Personal relationships and even physical affinities may complement this temporary constellation (even a dedicated Kopfarbeiter might on rare occasions resile from meeting performance targets and relapse wearily into copulation or cognate somatic practices) – but the day will surely come sooner rather than later when such bonds must be broken.

The break can be positive when the cognitive elite worker senses that a theory or project has had its time and decides to move on; such separations may, however, be traumatic for others; but the agent who aspires to world class status cannot afford to be sentimental and has to move out into the pond again to look for new partner prospects.

Less positively, the break sometimes comes about when interdisciplinary team members are instructed by an unquestionable authority to cease collaboration, because, for instance, a growing affinity expressed in a nascent cross-unit teaching programme might run counter to strategic organisational objectives such as maximisation of student fee income in one sector as opposed to another.

Strangely, the break can frequently be attended by a brutal ritualisation of separation, for given the growth of somatic and affective bonds, reasons have to be found and blame ascribed. This can be seriously unpleasant and it is of course a complete reversal of ritualisation and ritual undertaken so as (pace Victor and Edith Turner) to promote communio.

This contemporary situation in the HRM-ruled life-world of cognitive elites is paradoxically not wholly dissimilar to the position of slaves in pre-Civil War North America who could not marry not least because such bonds might impede their subhuman status and value to slave owners as a fungible commodity.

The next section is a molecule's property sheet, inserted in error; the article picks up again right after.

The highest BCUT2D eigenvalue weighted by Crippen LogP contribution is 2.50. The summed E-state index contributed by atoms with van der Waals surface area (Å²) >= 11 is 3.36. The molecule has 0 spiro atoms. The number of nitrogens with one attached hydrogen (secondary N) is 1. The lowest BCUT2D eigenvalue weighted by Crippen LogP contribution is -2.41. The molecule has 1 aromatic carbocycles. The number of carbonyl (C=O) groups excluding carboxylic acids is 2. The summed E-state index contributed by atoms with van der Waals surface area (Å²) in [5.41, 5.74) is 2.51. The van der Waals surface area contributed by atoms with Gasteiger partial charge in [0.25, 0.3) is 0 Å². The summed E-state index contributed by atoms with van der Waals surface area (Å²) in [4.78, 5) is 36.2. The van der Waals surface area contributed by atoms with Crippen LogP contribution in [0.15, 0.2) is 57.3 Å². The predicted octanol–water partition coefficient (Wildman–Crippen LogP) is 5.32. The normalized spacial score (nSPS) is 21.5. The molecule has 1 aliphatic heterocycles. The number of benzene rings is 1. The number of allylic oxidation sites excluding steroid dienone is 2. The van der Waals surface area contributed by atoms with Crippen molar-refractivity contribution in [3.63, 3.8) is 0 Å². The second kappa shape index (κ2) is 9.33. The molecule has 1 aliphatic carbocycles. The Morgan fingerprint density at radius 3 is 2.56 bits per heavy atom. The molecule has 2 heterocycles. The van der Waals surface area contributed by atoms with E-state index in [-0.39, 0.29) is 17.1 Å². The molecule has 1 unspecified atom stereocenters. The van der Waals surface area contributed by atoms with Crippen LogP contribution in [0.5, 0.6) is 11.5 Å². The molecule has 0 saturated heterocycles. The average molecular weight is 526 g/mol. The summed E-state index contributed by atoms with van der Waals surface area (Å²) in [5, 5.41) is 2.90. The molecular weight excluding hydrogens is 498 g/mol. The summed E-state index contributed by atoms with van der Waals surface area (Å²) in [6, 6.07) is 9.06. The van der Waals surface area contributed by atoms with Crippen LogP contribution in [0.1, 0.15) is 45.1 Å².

Of course, for a cognitive elite the achievement and successful management of the limited but functional conscious awareness of personal commodity status required by HRM is the basis upon which depends maximisation in good times – and bare survival in bad times.

What might be the wider implications of comprehensive adjustment to the post-human condition and reconciling ourselves to becoming the mere conscious substrate, the informed passive receptivity that seeks to acquire and manifest the skill and knowledge bundles that are surrendered to HRM?

One implication is as regards intellectual property: the systemic virtualisation of teaching and learning, and the resource capture by those controlling higher education outlets of the ideas of academic staff through (e.g.) the forfeiture of intellectual ownership and copyright that enhances commodification and impedes mobility because the staff member’s thoughts have in effect been expropriated, and s/he will have lost much of their cultural capital. They will thus enjoy a degraded commodity status: the Kopfarbeiter is not so much slave as serf, tied to the organisation as a dispensable resource.

A question also arises that pertains to teaching and learning: once a cognitive elite has adapted and conformed to the construction, the systematic production of social identities through methods derived from HRM, then what becomes of their relationship with the learners with whom they may still have a residual relationship?